JEFF Horn knows how it feels to cover up from an avalanche of punches.
He points to one incident during his school days when over two dozen boys threatened to beat him up and his friend for practically no reason. Horn remembers getting punched in the face. He wanted to retaliate but he and his friend were greatly outnumbered. He ran away and felt his self-esteem melting like an unattended lighted candle as the boys called him a “coward” and other unsavory nicknames.
Horn admits being repeatedly bullied in school. At the end of each incident, he didn’t feel like somebody just stole his lunch box, he actually felt losing his worth as a human being. Thoughts about taking his own life swirled inside Horn’s head until the day he decided to stop running away and confront his fears. That was the day Horn walked into the gym of martial arts expert Glenn Rushton and taught the rudiments of boxing.
The gym became Horn’s second home, his fortress of solitude. By the time he had been taught the basics, he yearned for more and soon started taking part in amateur boxing contests. He represented Australia in the Olympics before turning pro in 2013.
Horn, 29, has since amassed a record of 17-0, 1 draw with 11 knockouts. He knocked out five of his first six opponents as a pro and has actually metamorphosed into a bully inside the boxing ring. When an opponent gets too close for comfort, Horn is never shy to shove him with his elbow and flatten him with his patented left to the body/right straight to the head combination. He relishes every knockout victory, having found the ideal forum to release all his pent-up anger.
Though already a licensed teacher, Horn is looking to act out the role of a bully anew when he faces his toughest test to date: world welterweight kingpin Manny Pacquiao.
The two are booked to swap leather before an expected mammoth crowd at the Suncorp Stadium in Brisbane. Pacquiao, 38, remains the smart money bet but Horn is going into the fight with nothing to lose and everything to gain.
Horn’s arsenal is limited. He moves like a robot in the ring, offering very little head and upper body movement. He tends to plod and drop his guard when charging in, making him susceptible to well-timed uppercuts. Last December, an unknown Ali Funeka caught an incoming Horn with a right uppercut and floored him. To his credit, Horn is tough as nails, getting up on the two occasions that he had been knocked down (against Funeka and former world champion Randall Bailey) to score conclusive victories. In the 11 knockouts he had scored, Horn displayed a potent right straight, a weapon he intends to use against Pacquiao.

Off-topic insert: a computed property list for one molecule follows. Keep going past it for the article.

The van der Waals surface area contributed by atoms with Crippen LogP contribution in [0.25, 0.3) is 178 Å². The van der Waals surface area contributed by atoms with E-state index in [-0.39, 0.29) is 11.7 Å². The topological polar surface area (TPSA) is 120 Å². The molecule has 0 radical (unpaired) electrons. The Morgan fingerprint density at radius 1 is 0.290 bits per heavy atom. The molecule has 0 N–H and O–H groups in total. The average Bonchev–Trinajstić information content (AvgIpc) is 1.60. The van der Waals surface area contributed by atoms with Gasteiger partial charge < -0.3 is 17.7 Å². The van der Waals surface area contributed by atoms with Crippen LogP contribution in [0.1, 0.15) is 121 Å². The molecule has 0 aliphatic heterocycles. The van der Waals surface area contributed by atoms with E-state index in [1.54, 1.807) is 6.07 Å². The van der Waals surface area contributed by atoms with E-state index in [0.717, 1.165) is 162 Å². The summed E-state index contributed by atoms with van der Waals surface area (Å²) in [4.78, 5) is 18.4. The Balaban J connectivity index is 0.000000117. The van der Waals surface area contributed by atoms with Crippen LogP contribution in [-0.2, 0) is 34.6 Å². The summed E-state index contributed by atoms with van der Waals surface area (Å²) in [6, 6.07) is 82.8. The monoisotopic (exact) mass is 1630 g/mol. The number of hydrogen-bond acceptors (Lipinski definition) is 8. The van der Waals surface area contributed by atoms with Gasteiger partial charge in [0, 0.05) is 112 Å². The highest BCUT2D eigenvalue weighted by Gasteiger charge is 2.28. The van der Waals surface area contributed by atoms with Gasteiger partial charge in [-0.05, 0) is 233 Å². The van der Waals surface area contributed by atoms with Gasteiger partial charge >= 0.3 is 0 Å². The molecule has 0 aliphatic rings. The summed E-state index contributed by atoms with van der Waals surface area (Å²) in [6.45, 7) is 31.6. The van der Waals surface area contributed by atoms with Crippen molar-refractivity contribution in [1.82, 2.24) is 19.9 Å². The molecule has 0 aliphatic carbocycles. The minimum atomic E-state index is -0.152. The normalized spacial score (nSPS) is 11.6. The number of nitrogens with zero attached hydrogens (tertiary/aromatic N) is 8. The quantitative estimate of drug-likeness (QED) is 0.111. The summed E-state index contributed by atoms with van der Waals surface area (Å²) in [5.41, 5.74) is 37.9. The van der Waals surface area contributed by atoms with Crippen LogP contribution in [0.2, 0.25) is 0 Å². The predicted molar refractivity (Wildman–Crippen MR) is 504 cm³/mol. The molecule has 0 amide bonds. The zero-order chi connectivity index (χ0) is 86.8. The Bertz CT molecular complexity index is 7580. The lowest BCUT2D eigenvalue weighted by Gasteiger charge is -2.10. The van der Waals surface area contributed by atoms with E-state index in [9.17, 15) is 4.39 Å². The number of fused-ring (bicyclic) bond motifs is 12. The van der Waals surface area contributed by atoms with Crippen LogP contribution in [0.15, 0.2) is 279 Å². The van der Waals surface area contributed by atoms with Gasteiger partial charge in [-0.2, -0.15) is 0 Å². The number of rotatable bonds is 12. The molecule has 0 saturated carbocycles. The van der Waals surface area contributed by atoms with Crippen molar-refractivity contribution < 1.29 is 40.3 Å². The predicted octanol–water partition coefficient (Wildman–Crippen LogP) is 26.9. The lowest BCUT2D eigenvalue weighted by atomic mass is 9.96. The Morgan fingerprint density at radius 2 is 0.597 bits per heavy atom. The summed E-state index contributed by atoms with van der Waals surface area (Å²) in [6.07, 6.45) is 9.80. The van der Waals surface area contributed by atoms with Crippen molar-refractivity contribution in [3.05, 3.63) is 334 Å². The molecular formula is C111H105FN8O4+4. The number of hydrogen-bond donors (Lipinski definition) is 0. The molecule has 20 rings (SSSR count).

Horn trained in earnest for Pacquiao, tapping fitness coach Dundee Kim and working on raising his threshold for pain. He recently went 16 rounds with coach Kim to show his improved stamina. Notably bigger than Pacquiao at 5 feet 9, Horn figures to bully Pacquiao in the ring, make the Filipino feel all of his 38 summers. This translates to Horn pressuring Pacquiao, working on pinning him against the ropes and leaning on him to make him feel his entire body weight. Horn looks to be overly aggressive to prevent Pacquiao from adopting his patented in-and-out offensive flurries.
Pacquiao is under pressure to score a knockout and the guess is that he will take some chances in this fight. Horn relishes the idea and promises to introduce Pacquiao to his version of Juan Manuel Marquez’s counter right. Horn judiciously studied Marquez’s epic knockout of Pacquiao in 2012 and plans to take a page off it when he faces Pacquiao.
Oh, Horn also admits watching Pacquiao’s historic upset of Oscar de La Hoya in December 2008. He vividly remembers how De La Hoya looked defenseless while getting peppered by a torrent of punches from Pacquiao, as if he was facing an armada of punchers. Horn prays it won’t happen to him, but if it does, the experience he had in school where he came close to being beaten up by over two dozen boys figures to come in handy. Horn had faced the same fear and scenario, but this time he will retaliate and not run away.